It’s no wonder the Israelites complained, “Are we there yet?” for 40 years. Traveling was hard work back in the day! Here are some facts about journeying through the wilderness in scriptural times.
When the Apostle Paul journeyed to the East, he had to worry about robbers, perilous waters, weariness, hunger and thirst (2 Cor. 11:26-27).
Fast Food Joints
When Jesus realized the multitude’s two-day supply of food was up, He fed them (miracle of feeding the 4,000) because he was compassionate and didn’t want to “send them away fasting” in case they fainted from lack of food (Matthew 15:32). Instead of bring your own food, ancient travelers had to BYOD (“Bring Your Own Donkey”) to carry non-perishable food through wilderness treks. Drawing water from a well was to them what a gas-station rest stop is to us.
Take a Hike
A “day’s journey” for a small caravan was roughly 20 to 25 miles (a Roman mile is approximately 1 km). But a “Sabbath day’s journey” (Acts 1:12) was 2,000 cubits, less than a half-mile, which was as far as you were allowed to travel on the holy day without punishment (Joshua 3:4).
Paying travelers stayed at an inn, and it was the responsibility of the innkeeper to provide for travelers (Luke 10:34-35). Broke travelers slept in the fields or on a homemade yoga mat called a pallet, a mattress filled with straw or a few quilts.
Crossing the Oceans
No airplanes or cruise liners here! Traveling sometimes meant risking life and limb. When Paul was trying to sail to Rome, difficulty arose because the crew was unsure whether they could get the ship to the next harbor safely enough before the winter storms set in (Acts 27:10-12). Plus, the ships were pretty tiny. You couldn’t sleep overnight on some ship, so you would disembark and stay with friends at a harbor. (Check out Paul’s visits in Acts 21:1-8.)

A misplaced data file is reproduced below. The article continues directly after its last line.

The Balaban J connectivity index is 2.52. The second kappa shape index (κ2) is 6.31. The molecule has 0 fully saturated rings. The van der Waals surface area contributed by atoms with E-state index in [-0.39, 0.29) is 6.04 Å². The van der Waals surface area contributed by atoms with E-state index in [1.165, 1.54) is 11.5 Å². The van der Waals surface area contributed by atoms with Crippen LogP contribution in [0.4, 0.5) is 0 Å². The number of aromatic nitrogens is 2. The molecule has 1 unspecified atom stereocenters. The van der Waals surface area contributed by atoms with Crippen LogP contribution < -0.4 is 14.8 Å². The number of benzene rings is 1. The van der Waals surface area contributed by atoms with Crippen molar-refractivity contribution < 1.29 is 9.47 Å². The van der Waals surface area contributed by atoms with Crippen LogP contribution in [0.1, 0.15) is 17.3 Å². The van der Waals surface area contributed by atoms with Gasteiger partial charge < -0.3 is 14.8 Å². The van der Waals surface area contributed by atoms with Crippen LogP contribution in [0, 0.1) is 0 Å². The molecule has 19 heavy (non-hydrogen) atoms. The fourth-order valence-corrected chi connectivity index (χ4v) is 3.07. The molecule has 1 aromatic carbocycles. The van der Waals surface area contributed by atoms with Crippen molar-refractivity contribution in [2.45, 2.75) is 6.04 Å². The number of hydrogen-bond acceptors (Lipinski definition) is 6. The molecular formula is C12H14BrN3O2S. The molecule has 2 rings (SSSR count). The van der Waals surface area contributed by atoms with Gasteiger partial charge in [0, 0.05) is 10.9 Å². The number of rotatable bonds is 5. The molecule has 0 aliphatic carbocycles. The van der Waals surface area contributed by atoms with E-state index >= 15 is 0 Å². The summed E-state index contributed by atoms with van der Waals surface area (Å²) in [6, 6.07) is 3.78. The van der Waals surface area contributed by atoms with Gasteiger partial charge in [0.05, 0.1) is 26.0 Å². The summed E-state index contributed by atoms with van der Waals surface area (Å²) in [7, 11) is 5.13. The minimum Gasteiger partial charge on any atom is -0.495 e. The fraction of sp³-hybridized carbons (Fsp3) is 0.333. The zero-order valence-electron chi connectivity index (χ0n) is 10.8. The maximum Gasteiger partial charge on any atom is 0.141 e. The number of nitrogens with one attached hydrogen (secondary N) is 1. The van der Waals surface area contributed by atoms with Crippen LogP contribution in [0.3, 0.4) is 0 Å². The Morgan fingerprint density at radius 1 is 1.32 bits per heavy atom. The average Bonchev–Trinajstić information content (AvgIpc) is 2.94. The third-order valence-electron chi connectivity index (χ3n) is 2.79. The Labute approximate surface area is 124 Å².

What engines? When Jonah traveled aboard a merchant ship, the men who were rowing were overtaken by the waves of the sea (Jonah 1:13). Ships were either propelled by oars or by sail. Traveling by land meant walking by foot and using animals such as donkeys, camels, and oxen. Chariots drawn by horses were reserved for upper-class citizens and armies (2 Kings 9:16, Judges 1:19). And the equivalent of old time river ferries were Egyptian “vessels of bulrushes” (made of papyrus) that traveled across the Nile River (Isaiah 18:2).
Captains of the Open Seas
The noted sea merchants in Biblical times were Phoenicians and Egyptians, to name a few. In the New Testament, the Romans and Greeks were mentioned as sailors. But the Hebrews were not noted sailors and often paid for their passage on others’ ships (Jonah 1:3). Small boats were used to cross the Sea of Galilee.
Most trade routes were smooth enough for transporting large goods from place to place, but if you were traveling by foot to another town, you traversed windy roads and valleys and rivers. Hopefully, you could find a worn trail used by sheep or donkeys to lead you through pathways of least resistance.
Home Away from Home
Many people in scriptural times brought their houses (and households with them) as they moved from place to place and relied on God to provide. The women bore children on journeys through the wilderness, and they all set up tents for shelter and hunted animals for food (1 Nephi 17:1-6). Often times, God blessed the land with wild harvests (fruit, honey, plentiful game) so that His people would not perish.